“Where we’re going, we don’t need roads”.
This challenging statement, made famous in 1985, had many a civil engineer contemplating the future as they watched Professor Emmett Brown launch Marty McFly to November 2015. Although we don’t have time-travelling DeLoreans (in fact, we don’t have DeLoreans at all anymore), we should still be contemplating the future as we design our infrastructure to survive for at least the next hundred years.
The Royal Academy of Engineering released its report The transport congestion challenge – getting the most out of the UK’s road and rail networks also in November 2015. This compelling document looks at the short and medium term options that offer the greatest potential for reducing congestion before 2030. But are we able to consider the longer term options?
While I was involved in the significant exercise of designing the strengthening of the Severn Bridge in 1985, I was curious as to what went through the designers’ minds when they planned the design of the bridge 30 years earlier. Could they have considered the changes to traffic and the increase of freight on the roads in particular? Could they have done me out of a fascinating job? Fast forward 30 years, and we now have two bridges to deal with the congestion.
We know the answer is not simply to keep building more and more bridges and tunnels – that’s not sustainable. We must think more carefully about the capacity and the timing of how infrastructure is and will be used. We are using smarter road pricing models to spread the load, but in a society of rapidly accelerating technology, how do we successfully predict our needs for the future and how do we get better agreement?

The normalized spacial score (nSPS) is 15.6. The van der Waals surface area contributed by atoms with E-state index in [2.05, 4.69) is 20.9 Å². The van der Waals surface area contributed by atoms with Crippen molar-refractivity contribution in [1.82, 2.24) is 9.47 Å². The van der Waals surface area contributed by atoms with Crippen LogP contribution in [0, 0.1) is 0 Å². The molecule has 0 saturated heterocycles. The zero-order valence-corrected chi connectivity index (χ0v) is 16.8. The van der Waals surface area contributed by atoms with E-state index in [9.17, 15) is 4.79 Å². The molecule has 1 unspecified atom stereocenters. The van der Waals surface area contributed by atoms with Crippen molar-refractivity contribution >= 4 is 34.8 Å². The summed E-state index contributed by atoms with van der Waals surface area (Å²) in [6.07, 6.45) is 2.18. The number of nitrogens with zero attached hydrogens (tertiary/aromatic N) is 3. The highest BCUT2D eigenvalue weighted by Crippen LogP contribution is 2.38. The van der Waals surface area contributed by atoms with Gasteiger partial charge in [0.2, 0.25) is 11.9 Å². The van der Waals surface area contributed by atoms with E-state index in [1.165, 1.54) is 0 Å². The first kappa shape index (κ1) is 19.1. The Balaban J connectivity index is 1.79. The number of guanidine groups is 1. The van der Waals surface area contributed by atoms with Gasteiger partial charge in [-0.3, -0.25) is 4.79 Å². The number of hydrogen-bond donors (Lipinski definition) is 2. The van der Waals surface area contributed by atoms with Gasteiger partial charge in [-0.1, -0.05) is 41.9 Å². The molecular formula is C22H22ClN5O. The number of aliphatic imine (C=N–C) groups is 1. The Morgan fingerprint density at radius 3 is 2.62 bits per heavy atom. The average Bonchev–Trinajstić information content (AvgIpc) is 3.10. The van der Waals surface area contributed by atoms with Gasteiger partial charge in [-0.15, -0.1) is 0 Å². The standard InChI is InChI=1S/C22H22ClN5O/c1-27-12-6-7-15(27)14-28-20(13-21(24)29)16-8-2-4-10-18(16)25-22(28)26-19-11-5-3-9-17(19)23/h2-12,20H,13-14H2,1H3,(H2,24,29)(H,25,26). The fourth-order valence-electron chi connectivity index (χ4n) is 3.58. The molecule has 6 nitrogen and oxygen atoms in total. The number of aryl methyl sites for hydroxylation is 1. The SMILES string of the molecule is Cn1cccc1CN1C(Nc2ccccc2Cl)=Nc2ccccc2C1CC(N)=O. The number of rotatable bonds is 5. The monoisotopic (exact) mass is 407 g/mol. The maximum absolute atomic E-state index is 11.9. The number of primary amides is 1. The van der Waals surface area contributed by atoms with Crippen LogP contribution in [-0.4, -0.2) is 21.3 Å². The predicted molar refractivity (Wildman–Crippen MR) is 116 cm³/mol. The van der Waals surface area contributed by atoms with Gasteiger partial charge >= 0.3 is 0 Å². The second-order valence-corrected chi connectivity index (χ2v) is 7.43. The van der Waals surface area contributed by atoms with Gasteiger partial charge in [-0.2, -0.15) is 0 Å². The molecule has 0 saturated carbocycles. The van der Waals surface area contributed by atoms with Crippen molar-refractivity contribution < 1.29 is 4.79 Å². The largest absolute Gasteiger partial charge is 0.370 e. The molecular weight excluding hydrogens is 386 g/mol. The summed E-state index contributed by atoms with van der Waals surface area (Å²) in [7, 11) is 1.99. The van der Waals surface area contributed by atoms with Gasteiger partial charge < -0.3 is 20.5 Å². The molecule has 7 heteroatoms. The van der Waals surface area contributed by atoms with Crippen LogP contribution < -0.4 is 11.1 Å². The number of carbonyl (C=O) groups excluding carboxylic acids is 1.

Time-travelling DeLoreans and hover boards aside, there is a huge potential for driverless vehicles that offer opportunities for better use of our networks, greater shared ownership and a reduction in carbon emissions. We must also consider the driverless truck in that equation. We could have the ability to improve the delivery of goods by using the road as an effective railway, with trucks being safely sent in convoy – nose to tail.
So are we also taking the steps to consider the impact on loading and fatigue to safeguard our new structures or will our mindset always be to repair and replace, expensive as it is?
We can look further with the development of concepts such as Elon Musk’s Hyperloop and its low pressure tunnels – should we be considering making allowances for these technologies now? And if so, which one do we bet on? Anyone remember Betamax?
It’s difficult to frame the problem in just a few hundred words, let alone try and answer it. So the challenge is: are we doing enough with our infrastructure to consider how we get back to a future we want?
● David MacKenzie is chief executive of Flint & Neill. From 1 January 2017, Flint & Neill becomes Cowi
In association with Flint & Neill
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